Then we get to the oddities of the collection. The Superman/Madman Hulabaloo is, well, a very 1990s chunk of the book, showcasing a crossover between the Man of Steel and Mike Allred’s on-again, off-again original creation which he hasn’t touched lately. Madman defies description, except to say that Allred’s writing is as goofy and unique and delightful as is his art. This story’s a treat, but it’s also badly juxtaposed against the Aliens crossovers that come just pages before it. Again, it’s a shame that DC and Dark Horse couldn’t do a better job sorting their various DC/Alien/Predator stories into a few collections and saving the sillier stuff for elsewhere.

That leaves the final oddity: the Superman/Tarzan: Sons of the Jungle crossover from 2001 by Chuck Dixon and Carlos Meglia. Whereas the prior three stories were all essentially “in continuity” for 1990s Superman, the Tarzan crossover is an “Elseworld” set in an alternate timeline where Kal-El’s rocket landed in Africa, leaving him to be raised by apes instead of Lord Greystoke. In essence, Superman becomes Tarzan and Tarzan becomes a wealthy British man with no purpose. It’s interesting in concept if painfully unoriginal (an early 90s Superman Annual covered the same concept with a bit more Jungle Book in the execution). Worse, Meglia’s artwork is the most unorthodox in the entire book, resembling a distorted version of Humberto Ramos’, if that’s possible. Finally, the mashup concept just doesn’t quite work here–the story feels inorganic, with too many Superman and Tarzan characters inserted out of necessity rather than as a natural development of the story.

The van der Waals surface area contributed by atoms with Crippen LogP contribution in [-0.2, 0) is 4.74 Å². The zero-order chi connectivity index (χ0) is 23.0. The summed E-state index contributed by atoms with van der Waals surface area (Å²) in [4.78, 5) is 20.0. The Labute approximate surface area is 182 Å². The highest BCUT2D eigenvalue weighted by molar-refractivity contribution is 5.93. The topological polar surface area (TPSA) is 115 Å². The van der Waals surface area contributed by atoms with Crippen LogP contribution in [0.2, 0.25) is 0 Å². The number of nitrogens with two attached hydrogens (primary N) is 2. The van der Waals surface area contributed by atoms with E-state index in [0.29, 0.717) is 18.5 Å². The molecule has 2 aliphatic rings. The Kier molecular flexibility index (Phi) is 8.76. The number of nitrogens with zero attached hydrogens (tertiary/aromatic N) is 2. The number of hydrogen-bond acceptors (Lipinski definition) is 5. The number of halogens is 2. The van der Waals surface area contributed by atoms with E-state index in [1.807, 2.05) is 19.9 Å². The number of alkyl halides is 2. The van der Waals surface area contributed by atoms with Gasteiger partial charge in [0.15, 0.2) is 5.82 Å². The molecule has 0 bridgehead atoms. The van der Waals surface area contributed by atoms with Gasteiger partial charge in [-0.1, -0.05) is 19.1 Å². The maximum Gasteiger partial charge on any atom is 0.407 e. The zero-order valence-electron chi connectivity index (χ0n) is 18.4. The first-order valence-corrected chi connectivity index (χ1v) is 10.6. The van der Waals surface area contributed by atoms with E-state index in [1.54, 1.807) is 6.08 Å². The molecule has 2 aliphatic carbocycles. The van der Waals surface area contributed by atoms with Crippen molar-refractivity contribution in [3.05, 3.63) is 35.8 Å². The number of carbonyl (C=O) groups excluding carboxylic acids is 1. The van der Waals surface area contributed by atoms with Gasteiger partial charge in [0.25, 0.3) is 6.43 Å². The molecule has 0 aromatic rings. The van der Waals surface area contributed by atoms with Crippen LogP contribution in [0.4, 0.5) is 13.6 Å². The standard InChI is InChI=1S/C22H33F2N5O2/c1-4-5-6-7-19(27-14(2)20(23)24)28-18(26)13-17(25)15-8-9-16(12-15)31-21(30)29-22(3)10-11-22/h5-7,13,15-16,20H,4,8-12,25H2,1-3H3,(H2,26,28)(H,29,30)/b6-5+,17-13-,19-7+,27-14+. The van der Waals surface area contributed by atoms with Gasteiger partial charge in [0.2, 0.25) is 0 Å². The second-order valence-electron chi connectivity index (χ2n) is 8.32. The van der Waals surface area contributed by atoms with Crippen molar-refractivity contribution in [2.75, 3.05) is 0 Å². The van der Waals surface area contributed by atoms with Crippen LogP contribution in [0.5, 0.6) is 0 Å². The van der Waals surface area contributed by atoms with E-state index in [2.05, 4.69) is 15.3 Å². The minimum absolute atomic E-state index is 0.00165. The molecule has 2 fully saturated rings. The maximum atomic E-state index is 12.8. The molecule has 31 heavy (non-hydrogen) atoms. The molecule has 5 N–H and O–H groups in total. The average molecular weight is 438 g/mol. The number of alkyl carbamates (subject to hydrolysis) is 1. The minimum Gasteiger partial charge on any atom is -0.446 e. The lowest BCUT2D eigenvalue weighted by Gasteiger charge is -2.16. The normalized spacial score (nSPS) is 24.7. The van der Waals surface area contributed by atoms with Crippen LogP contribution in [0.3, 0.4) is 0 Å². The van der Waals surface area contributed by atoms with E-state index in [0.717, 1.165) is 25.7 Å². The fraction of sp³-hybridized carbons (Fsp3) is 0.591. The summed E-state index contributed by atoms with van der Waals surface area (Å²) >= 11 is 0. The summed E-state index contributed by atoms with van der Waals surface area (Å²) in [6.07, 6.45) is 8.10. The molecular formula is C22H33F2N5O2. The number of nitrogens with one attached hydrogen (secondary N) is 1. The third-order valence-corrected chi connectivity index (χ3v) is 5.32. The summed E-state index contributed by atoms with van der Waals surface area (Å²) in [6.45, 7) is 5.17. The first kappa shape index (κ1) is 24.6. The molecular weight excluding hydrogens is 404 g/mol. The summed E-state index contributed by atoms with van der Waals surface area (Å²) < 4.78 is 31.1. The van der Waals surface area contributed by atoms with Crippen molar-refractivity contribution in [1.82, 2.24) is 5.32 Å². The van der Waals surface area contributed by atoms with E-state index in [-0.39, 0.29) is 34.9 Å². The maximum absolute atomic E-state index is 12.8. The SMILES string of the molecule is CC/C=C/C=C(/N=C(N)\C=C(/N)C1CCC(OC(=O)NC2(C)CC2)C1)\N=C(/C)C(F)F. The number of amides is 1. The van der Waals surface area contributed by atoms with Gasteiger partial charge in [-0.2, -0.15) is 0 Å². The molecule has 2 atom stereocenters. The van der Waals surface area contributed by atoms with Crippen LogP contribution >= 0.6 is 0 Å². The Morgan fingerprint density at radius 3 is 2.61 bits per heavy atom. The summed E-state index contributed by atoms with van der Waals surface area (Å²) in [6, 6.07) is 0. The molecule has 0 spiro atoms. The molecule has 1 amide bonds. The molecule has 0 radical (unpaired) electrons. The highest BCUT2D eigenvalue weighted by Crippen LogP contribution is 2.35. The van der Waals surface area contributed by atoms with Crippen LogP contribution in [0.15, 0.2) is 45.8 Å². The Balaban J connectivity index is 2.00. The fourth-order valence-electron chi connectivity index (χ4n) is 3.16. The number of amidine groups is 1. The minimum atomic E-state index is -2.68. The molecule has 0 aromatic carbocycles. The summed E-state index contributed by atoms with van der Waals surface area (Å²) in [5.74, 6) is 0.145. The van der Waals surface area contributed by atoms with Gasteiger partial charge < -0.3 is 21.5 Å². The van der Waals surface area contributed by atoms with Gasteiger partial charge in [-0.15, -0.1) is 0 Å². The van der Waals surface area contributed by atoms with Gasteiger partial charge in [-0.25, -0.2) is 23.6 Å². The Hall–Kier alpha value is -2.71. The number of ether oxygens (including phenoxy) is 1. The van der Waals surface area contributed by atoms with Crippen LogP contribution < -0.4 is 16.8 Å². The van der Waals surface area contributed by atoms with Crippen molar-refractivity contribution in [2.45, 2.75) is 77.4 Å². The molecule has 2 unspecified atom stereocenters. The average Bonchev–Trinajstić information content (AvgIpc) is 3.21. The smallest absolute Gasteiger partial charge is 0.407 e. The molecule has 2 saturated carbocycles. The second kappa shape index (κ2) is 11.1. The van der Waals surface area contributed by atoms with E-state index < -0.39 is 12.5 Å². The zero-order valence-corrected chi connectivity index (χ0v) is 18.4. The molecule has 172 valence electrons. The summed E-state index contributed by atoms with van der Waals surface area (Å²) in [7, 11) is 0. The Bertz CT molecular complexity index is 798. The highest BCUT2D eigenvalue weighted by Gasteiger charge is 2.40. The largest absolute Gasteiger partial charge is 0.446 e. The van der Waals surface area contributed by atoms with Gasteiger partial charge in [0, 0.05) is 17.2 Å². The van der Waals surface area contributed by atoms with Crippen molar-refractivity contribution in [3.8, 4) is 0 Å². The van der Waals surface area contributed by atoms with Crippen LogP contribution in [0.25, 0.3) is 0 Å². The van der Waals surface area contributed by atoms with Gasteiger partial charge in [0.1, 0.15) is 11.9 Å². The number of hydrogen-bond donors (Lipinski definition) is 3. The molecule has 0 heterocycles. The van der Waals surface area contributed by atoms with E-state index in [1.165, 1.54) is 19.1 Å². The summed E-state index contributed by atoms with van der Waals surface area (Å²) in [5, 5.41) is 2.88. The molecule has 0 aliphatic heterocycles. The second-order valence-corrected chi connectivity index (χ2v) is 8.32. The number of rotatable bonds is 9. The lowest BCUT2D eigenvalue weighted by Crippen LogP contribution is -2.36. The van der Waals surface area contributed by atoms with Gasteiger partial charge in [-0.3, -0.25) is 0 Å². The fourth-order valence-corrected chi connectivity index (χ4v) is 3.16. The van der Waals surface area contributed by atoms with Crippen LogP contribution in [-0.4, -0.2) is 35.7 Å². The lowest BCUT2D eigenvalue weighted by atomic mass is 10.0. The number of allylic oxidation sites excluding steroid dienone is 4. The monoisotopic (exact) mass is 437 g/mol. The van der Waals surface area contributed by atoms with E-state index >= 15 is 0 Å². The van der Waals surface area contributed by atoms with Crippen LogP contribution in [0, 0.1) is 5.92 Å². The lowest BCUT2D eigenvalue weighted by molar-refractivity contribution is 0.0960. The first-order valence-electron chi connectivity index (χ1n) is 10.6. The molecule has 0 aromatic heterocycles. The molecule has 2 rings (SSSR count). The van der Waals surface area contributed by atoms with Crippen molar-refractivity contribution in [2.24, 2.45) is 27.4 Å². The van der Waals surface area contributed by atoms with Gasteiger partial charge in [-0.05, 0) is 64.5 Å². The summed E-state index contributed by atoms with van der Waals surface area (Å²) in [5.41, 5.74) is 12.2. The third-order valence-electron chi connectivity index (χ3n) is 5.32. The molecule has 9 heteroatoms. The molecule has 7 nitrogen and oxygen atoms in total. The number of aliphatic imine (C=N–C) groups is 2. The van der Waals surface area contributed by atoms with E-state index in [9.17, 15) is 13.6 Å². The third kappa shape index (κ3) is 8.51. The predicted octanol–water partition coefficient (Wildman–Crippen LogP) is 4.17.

None of this is to say that this overall Superman product is bad; it’s just incredibly eclectic as a whole. Aliens has nothing to do with Madman which has nothing to do with an alt-version of Tarzan. Superman is the unifying factor here, but that’s all he does. The bottom line is that if you’re looking for a weird composite of 1990s Superman products, then that’s what you get. But if you’re looking for an Aliens or Madman or Tarzan product alone, then you’re saddled with the other titles which may or may not be for you as well.

Rating: Two and a half out of five stars.

About Adam Frey (372 Articles)
Adam Frey is still trying to figure out what he wants to be when he grows up. In the meantime, he's an attorney and moonlights as an Emergency Medical Technician in Maryland. A comic reader for over 30 years, he's gradually introducing his daughter to the hobby, much to the chagrin of his wife and their bank account.